Overbroad confidentiality agreements can spell doom

Jonathan Cain

Broad confidentiality agreements,
whether written into an employment
contract or noted in a company
policy manual, are so commonplace
that employees and employers usually
give little thought to their content. If a
question arises about an employee con-
fidentiality agreement, it usually is how
to make it more inclusive, not whether
the policy is directed to maintaining the
confidence of genuinely sensitive information,
or if it is even necessary.

As a ruling from the U.S. Court of
Appeals for the D.C. Circuit earlier this
year demonstrates, an employee confi-
dentiality policy can cause legal problems
for the employer if it is not narrowly
tailored to a legitimate need. The
court ruled that an employer violated
the National Labor Relations Act
because it adopted an employee confi-
dentiality policy that was so broad
employees could reasonably construe
the policy, which was backed with disciplinary
provisions, to prohibit them
from discussing the terms and conditions
of their employment with other
employees. The NLRA protects such
discussion.

In the D.C. Circuit case, the employee
handbook contained a confidentiality
policy similar to many in the information
technology industry: "We honor
confidentiality. We recognize and protect
the confidentiality of any information
concerning the company, its business
plans, its [employees], new business
efforts, customers, accounting and
financial matters."

Confidentiality language also
appeared in the company's discipline
policy which warned employees that
they could be disciplined "for violating
a confidence or [for the] unauthorized
release of confidential
information."

The National Labor Relations Board
filed an unfair labor practice charge
against the company, alleging that the
broad confidentiality policy interfered
with the employees' right to discuss
terms and conditions of their employment
with others. This interferes with
the employees' right to organize and
bargain collectively.

Even though no action had ever
been taken by the company against
an employee for violating the policy,
the NLRB said the policy illegally
prohibited discussion among coworkers
and union organizers of the
terms of their employment, a violation
of the NLRA.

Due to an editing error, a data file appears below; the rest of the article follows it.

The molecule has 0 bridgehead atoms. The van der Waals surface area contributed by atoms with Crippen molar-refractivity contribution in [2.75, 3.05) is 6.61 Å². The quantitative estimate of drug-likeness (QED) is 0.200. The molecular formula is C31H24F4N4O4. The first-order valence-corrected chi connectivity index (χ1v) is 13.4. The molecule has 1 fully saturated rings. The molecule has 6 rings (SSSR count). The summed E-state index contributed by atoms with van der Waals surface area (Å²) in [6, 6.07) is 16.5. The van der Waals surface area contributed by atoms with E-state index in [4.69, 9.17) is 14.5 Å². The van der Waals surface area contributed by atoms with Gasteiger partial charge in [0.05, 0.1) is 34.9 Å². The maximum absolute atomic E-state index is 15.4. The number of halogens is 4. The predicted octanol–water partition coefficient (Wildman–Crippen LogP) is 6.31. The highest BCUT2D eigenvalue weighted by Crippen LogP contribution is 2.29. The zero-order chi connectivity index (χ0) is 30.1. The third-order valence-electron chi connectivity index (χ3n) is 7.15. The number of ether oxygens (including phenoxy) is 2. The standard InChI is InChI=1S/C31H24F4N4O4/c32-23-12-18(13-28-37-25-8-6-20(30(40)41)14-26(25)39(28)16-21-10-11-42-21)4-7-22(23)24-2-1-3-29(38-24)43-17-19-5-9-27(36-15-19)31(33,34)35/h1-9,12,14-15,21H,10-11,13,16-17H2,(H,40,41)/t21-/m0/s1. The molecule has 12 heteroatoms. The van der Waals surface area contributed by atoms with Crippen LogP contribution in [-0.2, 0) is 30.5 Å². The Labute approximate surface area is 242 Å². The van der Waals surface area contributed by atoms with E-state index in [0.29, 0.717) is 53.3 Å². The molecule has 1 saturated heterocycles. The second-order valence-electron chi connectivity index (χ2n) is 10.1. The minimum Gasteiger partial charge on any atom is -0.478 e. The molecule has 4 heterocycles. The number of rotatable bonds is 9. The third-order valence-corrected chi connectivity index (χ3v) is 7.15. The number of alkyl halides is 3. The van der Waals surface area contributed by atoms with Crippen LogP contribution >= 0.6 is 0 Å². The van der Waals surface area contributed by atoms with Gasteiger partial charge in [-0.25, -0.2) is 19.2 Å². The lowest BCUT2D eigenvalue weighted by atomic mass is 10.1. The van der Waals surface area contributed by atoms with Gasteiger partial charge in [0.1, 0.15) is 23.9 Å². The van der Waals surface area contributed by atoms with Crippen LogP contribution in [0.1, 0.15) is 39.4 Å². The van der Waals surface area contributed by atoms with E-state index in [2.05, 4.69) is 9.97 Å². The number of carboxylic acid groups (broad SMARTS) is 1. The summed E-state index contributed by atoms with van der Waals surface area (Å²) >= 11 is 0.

The D.C. Circuit affirmed and
enforced the NLRB's order. The court
agreed that the confidentiality policy
was not drawn narrowly enough to protect
only information that the company
legally could require its employees to
hold in confidence. By its own terms,
the policy was broad enough to invade
the right of the employees to disclose
and discuss their terms of employment.
The court said the test is not whether
an employee actually has interpreted
the policy as preventing legally protected
disclosures but whether an employee
reasonably would understand that he or
she was prevented from such legally
protected discussion.

This decision is important for several
reasons. First, it reminds us that the
NLRA applies to unionized and
nonunionized employers. Employers
unfamiliar with the NLRA should
obtain a basic understanding of how
the act may affect them. Employer
organizations, the NLRB Web site and
legal counsel can help provide this
information.

Second, all employers should
review their confidentiality provisions
and similar language contained
in their employee handbooks
and other company documents
to ensure that they cannot
reasonably be construed to restrict
employees' rights to discuss with coworkers
employment terms and
working conditions.

Third, this evaluation will provide
an opportunity to review the scope and
relevance of the employer's confidentiality
policies and agreements to
determine if they address information
the employer needs to protect.

A narrowly drawn policy, consistently
applied, is more likely to be enforced
when it is needed than is a broad con-
fidentiality clause that is regularly
ignored.

Jonathan Cain is a member of the law firm
Mintz Levin in Washington. The opinions
expressed in this article are his. He can be
reached by e-mail at jtcain@mintz.com.

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